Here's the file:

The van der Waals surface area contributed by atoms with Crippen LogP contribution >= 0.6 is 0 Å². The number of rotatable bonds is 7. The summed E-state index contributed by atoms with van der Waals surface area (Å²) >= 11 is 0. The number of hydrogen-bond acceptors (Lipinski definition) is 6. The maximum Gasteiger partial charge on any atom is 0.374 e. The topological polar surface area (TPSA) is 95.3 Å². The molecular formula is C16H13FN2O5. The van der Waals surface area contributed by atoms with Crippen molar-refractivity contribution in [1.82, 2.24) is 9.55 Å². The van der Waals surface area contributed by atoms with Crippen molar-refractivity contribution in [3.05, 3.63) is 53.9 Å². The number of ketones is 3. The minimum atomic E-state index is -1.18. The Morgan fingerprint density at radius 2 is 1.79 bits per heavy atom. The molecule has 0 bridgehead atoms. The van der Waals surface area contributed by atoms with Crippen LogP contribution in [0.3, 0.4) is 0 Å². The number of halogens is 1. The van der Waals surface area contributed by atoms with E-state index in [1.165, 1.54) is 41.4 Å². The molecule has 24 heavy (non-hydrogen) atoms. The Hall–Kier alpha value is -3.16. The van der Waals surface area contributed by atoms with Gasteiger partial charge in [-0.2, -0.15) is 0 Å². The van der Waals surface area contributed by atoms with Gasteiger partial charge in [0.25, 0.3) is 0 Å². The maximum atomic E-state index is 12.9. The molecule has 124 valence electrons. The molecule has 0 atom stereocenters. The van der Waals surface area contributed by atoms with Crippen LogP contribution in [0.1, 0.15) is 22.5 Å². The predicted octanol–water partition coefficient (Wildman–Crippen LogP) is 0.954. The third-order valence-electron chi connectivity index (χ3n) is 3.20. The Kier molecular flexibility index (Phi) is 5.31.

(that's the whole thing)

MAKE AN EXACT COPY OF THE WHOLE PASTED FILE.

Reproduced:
The van der Waals surface area contributed by atoms with Crippen LogP contribution >= 0.6 is 0 Å². The number of rotatable bonds is 7. The summed E-state index contributed by atoms with van der Waals surface area (Å²) >= 11 is 0. The number of hydrogen-bond acceptors (Lipinski definition) is 6. The maximum Gasteiger partial charge on any atom is 0.374 e. The topological polar surface area (TPSA) is 95.3 Å². The molecular formula is C16H13FN2O5. The van der Waals surface area contributed by atoms with Crippen molar-refractivity contribution in [1.82, 2.24) is 9.55 Å². The van der Waals surface area contributed by atoms with Crippen molar-refractivity contribution in [3.05, 3.63) is 53.9 Å². The number of ketones is 3. The minimum atomic E-state index is -1.18. The Morgan fingerprint density at radius 2 is 1.79 bits per heavy atom. The molecule has 0 bridgehead atoms. The van der Waals surface area contributed by atoms with Crippen LogP contribution in [0.3, 0.4) is 0 Å². The number of halogens is 1. The van der Waals surface area contributed by atoms with E-state index in [1.165, 1.54) is 41.4 Å². The molecule has 24 heavy (non-hydrogen) atoms. The Hall–Kier alpha value is -3.16. The van der Waals surface area contributed by atoms with Gasteiger partial charge in [-0.2, -0.15) is 0 Å². The van der Waals surface area contributed by atoms with Gasteiger partial charge in [0.25, 0.3) is 0 Å². The maximum atomic E-state index is 12.9. The molecule has 124 valence electrons. The molecule has 0 atom stereocenters. The van der Waals surface area contributed by atoms with Crippen LogP contribution in [0.1, 0.15) is 22.5 Å². The predicted octanol–water partition coefficient (Wildman–Crippen LogP) is 0.954. The third-order valence-electron chi connectivity index (χ3n) is 3.20. The Kier molecular flexibility index (Phi) is 5.31.